On Wednesday 3 July 2019 the Work and Pensions Committee and Education Committee will meet together in Parliament to investigate the problems - including hunger – of School holiday poverty, when parents have to find money for more childcare and meals kids are not getting at school. 

Both Committees are aware that school holidays can place additional burdens on families. Low-income parents are at particular risk of experiencing financial difficulties during the holidays, because of extra childcare costs and the absence of free school meals for their children. 

Save the Children and other organisations have raised concerns about the impact that school holidays can have on families on a low income. The APPG on Hunger's Hungry Holidays 2017 report cited research estimating that the loss of free school meals adds between £30 and £40 per week to parents' outgoings during school holidays.

The report also estimated that up to 3 million children are at risk of going hungry in the school holidays—1 million children who receive free school meals during term time, and another 2 million children who are ineligible for free school meals but are growing up in households in in-work poverty.
 
Childcare provision and costs can also be a problem for families during school holidays, so the Committees will also look at how well the Government's 30 hours free childcare offer for 3 and 4 year-olds is working for parents in practice.

Six months on from the Work and Pensions Committee report that said Universal Credit childcare support actually acts “a barrier” for parents returning to work or looking for a better paid job -  problems that are exacerbated when children are at home full time in the holidays -  the Committee is also publishing DWP’s “second attempt” at the Government’s official response.

The Work and Pensions Committee rejected the Government’s first response to its report: “Dismissive, disrespectful” Government response treats Committee and witnesses “like dirt” .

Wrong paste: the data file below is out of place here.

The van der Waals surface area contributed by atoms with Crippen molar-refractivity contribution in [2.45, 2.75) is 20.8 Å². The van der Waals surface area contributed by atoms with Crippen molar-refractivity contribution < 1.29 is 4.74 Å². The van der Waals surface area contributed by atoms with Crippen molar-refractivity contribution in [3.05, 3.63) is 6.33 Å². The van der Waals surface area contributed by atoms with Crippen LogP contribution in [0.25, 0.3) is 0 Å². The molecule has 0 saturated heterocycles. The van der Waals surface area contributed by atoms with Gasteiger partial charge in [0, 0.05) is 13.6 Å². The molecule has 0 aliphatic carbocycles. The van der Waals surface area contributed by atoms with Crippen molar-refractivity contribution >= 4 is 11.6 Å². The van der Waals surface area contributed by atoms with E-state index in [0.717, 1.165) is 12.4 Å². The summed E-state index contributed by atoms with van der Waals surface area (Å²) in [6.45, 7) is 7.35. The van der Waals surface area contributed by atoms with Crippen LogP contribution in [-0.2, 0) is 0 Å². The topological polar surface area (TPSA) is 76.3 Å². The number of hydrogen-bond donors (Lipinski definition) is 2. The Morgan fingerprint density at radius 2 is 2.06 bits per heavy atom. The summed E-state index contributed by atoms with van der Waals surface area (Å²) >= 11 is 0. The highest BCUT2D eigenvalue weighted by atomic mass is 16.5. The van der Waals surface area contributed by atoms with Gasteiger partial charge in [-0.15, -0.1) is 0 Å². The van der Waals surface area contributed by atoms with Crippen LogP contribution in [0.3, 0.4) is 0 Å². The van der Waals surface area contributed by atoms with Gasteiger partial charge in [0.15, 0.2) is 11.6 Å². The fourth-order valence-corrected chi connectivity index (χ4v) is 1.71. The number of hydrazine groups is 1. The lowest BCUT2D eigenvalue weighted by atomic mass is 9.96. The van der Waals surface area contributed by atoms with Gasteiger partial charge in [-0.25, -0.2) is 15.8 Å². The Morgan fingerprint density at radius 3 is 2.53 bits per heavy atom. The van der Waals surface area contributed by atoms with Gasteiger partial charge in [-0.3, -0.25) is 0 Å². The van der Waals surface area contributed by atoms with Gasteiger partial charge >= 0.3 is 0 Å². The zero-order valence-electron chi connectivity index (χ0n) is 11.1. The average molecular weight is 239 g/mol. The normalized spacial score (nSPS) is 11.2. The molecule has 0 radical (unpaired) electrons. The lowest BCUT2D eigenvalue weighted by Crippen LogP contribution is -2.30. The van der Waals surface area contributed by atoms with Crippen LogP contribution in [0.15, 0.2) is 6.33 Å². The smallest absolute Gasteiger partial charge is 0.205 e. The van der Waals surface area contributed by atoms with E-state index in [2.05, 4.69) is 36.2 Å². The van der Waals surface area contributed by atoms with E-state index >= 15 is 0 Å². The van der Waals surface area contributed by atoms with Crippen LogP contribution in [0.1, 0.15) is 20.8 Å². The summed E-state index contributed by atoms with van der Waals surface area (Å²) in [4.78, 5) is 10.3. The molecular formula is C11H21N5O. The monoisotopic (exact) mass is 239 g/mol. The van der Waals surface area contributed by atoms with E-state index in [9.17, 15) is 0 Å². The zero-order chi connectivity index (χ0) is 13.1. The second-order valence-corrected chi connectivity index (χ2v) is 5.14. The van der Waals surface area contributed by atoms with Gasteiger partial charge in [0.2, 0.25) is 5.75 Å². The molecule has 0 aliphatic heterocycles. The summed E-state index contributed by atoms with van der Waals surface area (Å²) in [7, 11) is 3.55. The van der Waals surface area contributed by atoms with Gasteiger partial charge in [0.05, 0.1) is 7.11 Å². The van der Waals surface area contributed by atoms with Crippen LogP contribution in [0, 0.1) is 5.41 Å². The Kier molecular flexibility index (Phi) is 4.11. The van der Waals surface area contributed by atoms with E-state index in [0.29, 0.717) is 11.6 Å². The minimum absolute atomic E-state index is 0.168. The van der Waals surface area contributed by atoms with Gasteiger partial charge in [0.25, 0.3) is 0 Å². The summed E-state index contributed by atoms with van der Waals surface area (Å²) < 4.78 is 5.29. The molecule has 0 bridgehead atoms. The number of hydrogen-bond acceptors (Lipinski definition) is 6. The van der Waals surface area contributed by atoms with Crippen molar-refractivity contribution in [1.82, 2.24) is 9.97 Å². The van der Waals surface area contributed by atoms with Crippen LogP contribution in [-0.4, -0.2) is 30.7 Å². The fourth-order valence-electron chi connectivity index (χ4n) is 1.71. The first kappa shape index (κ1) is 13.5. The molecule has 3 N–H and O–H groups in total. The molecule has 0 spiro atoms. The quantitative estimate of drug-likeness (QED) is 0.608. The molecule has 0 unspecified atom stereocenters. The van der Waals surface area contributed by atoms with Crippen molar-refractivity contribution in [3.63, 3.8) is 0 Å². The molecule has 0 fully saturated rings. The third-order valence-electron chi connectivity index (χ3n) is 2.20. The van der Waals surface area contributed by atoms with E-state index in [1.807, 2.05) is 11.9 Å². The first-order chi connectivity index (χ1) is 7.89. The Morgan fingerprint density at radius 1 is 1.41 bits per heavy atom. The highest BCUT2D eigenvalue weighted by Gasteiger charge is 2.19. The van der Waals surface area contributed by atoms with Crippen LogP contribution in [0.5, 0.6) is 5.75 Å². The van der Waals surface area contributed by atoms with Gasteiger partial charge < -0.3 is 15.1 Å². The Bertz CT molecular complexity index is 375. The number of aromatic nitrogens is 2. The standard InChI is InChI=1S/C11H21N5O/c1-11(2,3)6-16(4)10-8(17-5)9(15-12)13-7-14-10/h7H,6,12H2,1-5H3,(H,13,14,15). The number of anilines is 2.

Shortly afterward, DWP agreed that its responses would change , and the second Government response (attached) in the Committee’s inquiry into support for childcare costs under Universal Credit being published today echoes that intent, with a new and different tone:

”The Government has carefully considered the Committee’s initial and subsequent report and is very grateful to the claimants who provided personal testimony and to  the  individuals  and  organisations  that  provided  evidence.  Indeed,  the  then Secretary  of  State  met  with  the  claimants to hear from  them first  hand following the  inquiry  hearing.  We believe that  the  changes  that  we  are  making  will  help parents  such  as  those  that  took  the  time  to  share  their  experiences  with  the Committee ….”

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Disappointingly, however, the substance of the response is unchanged, with DWP again rejecting the central WPSC recommendations made to overcome the problematic features of Universal Credit. It continues: “Nonetheless we  have  taken the recommendations seriously and are making progress in addressing a number of  them in  a  manner,  and  at  a  pace  that, doesn’t compromise competing UC programme priorities …”

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